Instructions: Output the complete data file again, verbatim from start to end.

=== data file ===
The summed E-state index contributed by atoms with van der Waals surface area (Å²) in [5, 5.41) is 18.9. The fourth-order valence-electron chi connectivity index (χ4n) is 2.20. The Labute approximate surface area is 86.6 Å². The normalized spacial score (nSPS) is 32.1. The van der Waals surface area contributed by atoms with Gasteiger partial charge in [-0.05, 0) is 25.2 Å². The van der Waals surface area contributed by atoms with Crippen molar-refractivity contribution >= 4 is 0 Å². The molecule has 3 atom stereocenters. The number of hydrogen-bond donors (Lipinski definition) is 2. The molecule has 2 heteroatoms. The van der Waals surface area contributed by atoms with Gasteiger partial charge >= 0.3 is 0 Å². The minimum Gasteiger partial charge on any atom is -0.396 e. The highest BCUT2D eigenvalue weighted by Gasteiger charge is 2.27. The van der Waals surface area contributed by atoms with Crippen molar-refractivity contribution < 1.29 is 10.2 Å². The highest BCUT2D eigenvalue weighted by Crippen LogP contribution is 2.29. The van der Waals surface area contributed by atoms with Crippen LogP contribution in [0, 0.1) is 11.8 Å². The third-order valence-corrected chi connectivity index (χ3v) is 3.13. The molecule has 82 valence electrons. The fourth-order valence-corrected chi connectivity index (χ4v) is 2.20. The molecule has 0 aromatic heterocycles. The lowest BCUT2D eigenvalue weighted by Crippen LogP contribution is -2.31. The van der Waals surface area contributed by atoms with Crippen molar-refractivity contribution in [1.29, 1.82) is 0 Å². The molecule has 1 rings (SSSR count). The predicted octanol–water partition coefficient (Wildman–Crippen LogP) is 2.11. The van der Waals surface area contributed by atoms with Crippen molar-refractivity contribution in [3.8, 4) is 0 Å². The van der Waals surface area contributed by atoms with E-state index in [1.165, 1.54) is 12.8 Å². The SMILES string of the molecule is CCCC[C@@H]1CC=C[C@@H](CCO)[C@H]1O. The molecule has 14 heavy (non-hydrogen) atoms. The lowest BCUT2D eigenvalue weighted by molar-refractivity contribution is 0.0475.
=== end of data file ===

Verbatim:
The summed E-state index contributed by atoms with van der Waals surface area (Å²) in [5, 5.41) is 18.9. The fourth-order valence-electron chi connectivity index (χ4n) is 2.20. The Labute approximate surface area is 86.6 Å². The normalized spacial score (nSPS) is 32.1. The van der Waals surface area contributed by atoms with Gasteiger partial charge in [-0.05, 0) is 25.2 Å². The van der Waals surface area contributed by atoms with Crippen molar-refractivity contribution >= 4 is 0 Å². The molecule has 3 atom stereocenters. The number of hydrogen-bond donors (Lipinski definition) is 2. The molecule has 2 heteroatoms. The van der Waals surface area contributed by atoms with Gasteiger partial charge >= 0.3 is 0 Å². The minimum Gasteiger partial charge on any atom is -0.396 e. The highest BCUT2D eigenvalue weighted by Gasteiger charge is 2.27. The van der Waals surface area contributed by atoms with Crippen molar-refractivity contribution < 1.29 is 10.2 Å². The highest BCUT2D eigenvalue weighted by Crippen LogP contribution is 2.29. The van der Waals surface area contributed by atoms with Crippen LogP contribution in [0, 0.1) is 11.8 Å². The third-order valence-corrected chi connectivity index (χ3v) is 3.13. The molecule has 82 valence electrons. The fourth-order valence-corrected chi connectivity index (χ4v) is 2.20. The molecule has 0 aromatic heterocycles. The lowest BCUT2D eigenvalue weighted by Crippen LogP contribution is -2.31. The van der Waals surface area contributed by atoms with Crippen molar-refractivity contribution in [1.29, 1.82) is 0 Å². The molecule has 1 rings (SSSR count). The predicted octanol–water partition coefficient (Wildman–Crippen LogP) is 2.11. The van der Waals surface area contributed by atoms with Crippen molar-refractivity contribution in [3.8, 4) is 0 Å². The van der Waals surface area contributed by atoms with E-state index in [1.165, 1.54) is 12.8 Å². The SMILES string of the molecule is CCCC[C@@H]1CC=C[C@@H](CCO)[C@H]1O. The molecule has 14 heavy (non-hydrogen) atoms. The lowest BCUT2D eigenvalue weighted by molar-refractivity contribution is 0.0475.